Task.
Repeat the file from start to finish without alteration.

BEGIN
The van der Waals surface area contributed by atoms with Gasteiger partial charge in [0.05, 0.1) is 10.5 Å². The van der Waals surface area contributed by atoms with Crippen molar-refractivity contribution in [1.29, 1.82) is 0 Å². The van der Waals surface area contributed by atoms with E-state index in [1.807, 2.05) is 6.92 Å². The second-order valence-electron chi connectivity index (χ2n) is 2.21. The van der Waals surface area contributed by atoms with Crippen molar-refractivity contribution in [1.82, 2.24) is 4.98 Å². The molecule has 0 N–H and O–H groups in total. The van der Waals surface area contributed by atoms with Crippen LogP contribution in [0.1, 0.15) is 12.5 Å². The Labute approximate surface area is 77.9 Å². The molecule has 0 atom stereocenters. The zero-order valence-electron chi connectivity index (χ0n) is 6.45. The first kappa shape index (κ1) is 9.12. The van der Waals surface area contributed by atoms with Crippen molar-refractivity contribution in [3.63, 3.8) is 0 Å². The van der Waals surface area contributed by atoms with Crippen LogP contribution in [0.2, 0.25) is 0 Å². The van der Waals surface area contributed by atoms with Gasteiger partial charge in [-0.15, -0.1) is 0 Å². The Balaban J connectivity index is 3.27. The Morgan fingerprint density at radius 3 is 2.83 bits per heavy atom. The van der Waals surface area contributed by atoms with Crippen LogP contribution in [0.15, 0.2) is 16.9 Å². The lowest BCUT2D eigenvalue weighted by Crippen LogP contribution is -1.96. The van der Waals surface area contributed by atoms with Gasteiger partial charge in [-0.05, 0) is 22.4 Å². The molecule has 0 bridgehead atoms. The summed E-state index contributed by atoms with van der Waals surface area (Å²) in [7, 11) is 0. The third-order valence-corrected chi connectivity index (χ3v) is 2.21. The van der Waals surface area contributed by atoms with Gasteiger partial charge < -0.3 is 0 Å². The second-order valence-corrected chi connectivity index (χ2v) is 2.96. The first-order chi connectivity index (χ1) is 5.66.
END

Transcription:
The van der Waals surface area contributed by atoms with Gasteiger partial charge in [0.05, 0.1) is 10.5 Å². The van der Waals surface area contributed by atoms with Crippen molar-refractivity contribution in [1.29, 1.82) is 0 Å². The van der Waals surface area contributed by atoms with E-state index in [1.807, 2.05) is 6.92 Å². The second-order valence-electron chi connectivity index (χ2n) is 2.21. The van der Waals surface area contributed by atoms with Crippen molar-refractivity contribution in [1.82, 2.24) is 4.98 Å². The molecule has 0 N–H and O–H groups in total. The van der Waals surface area contributed by atoms with Crippen LogP contribution in [0.1, 0.15) is 12.5 Å². The Labute approximate surface area is 77.9 Å². The molecule has 0 atom stereocenters. The zero-order valence-electron chi connectivity index (χ0n) is 6.45. The first kappa shape index (κ1) is 9.12. The van der Waals surface area contributed by atoms with Crippen molar-refractivity contribution in [3.63, 3.8) is 0 Å². The van der Waals surface area contributed by atoms with Crippen LogP contribution in [0.2, 0.25) is 0 Å². The van der Waals surface area contributed by atoms with Gasteiger partial charge in [-0.15, -0.1) is 0 Å². The Balaban J connectivity index is 3.27. The Morgan fingerprint density at radius 3 is 2.83 bits per heavy atom. The van der Waals surface area contributed by atoms with Crippen LogP contribution in [0.15, 0.2) is 16.9 Å². The lowest BCUT2D eigenvalue weighted by Crippen LogP contribution is -1.96. The van der Waals surface area contributed by atoms with Gasteiger partial charge in [-0.05, 0) is 22.4 Å². The molecule has 0 bridgehead atoms. The summed E-state index contributed by atoms with van der Waals surface area (Å²) in [7, 11) is 0. The third-order valence-corrected chi connectivity index (χ3v) is 2.21. The van der Waals surface area contributed by atoms with Gasteiger partial charge < -0.3 is 0 Å². The second-order valence-corrected chi connectivity index (χ2v) is 2.96. The first-order chi connectivity index (χ1) is 5.66.